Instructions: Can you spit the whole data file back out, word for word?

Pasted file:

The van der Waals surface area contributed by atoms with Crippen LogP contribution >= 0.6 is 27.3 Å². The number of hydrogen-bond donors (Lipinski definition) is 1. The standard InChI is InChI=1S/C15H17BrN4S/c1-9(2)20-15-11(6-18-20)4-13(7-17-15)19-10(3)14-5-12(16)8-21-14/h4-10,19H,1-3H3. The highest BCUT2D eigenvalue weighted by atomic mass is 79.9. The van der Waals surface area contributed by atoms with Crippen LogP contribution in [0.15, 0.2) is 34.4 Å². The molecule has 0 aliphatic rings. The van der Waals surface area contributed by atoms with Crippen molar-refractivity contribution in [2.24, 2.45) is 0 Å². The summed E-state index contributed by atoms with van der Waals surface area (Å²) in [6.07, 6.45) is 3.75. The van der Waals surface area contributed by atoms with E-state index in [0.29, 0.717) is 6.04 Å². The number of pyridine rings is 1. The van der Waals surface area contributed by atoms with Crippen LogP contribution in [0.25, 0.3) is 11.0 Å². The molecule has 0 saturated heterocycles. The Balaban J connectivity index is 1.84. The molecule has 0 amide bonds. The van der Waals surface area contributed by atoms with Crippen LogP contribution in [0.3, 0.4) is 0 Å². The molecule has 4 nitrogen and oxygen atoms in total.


The van der Waals surface area contributed by atoms with Crippen LogP contribution >= 0.6 is 27.3 Å². The number of hydrogen-bond donors (Lipinski definition) is 1. The standard InChI is InChI=1S/C15H17BrN4S/c1-9(2)20-15-11(6-18-20)4-13(7-17-15)19-10(3)14-5-12(16)8-21-14/h4-10,19H,1-3H3. The highest BCUT2D eigenvalue weighted by atomic mass is 79.9. The van der Waals surface area contributed by atoms with Crippen LogP contribution in [0.15, 0.2) is 34.4 Å². The molecule has 0 aliphatic rings. The van der Waals surface area contributed by atoms with Crippen molar-refractivity contribution in [2.24, 2.45) is 0 Å². The summed E-state index contributed by atoms with van der Waals surface area (Å²) in [6.07, 6.45) is 3.75. The van der Waals surface area contributed by atoms with E-state index in [0.29, 0.717) is 6.04 Å². The number of pyridine rings is 1. The van der Waals surface area contributed by atoms with Crippen LogP contribution in [0.25, 0.3) is 11.0 Å². The molecule has 0 saturated heterocycles. The Balaban J connectivity index is 1.84. The molecule has 0 amide bonds. The van der Waals surface area contributed by atoms with Crippen LogP contribution in [0.3, 0.4) is 0 Å². The molecule has 4 nitrogen and oxygen atoms in total.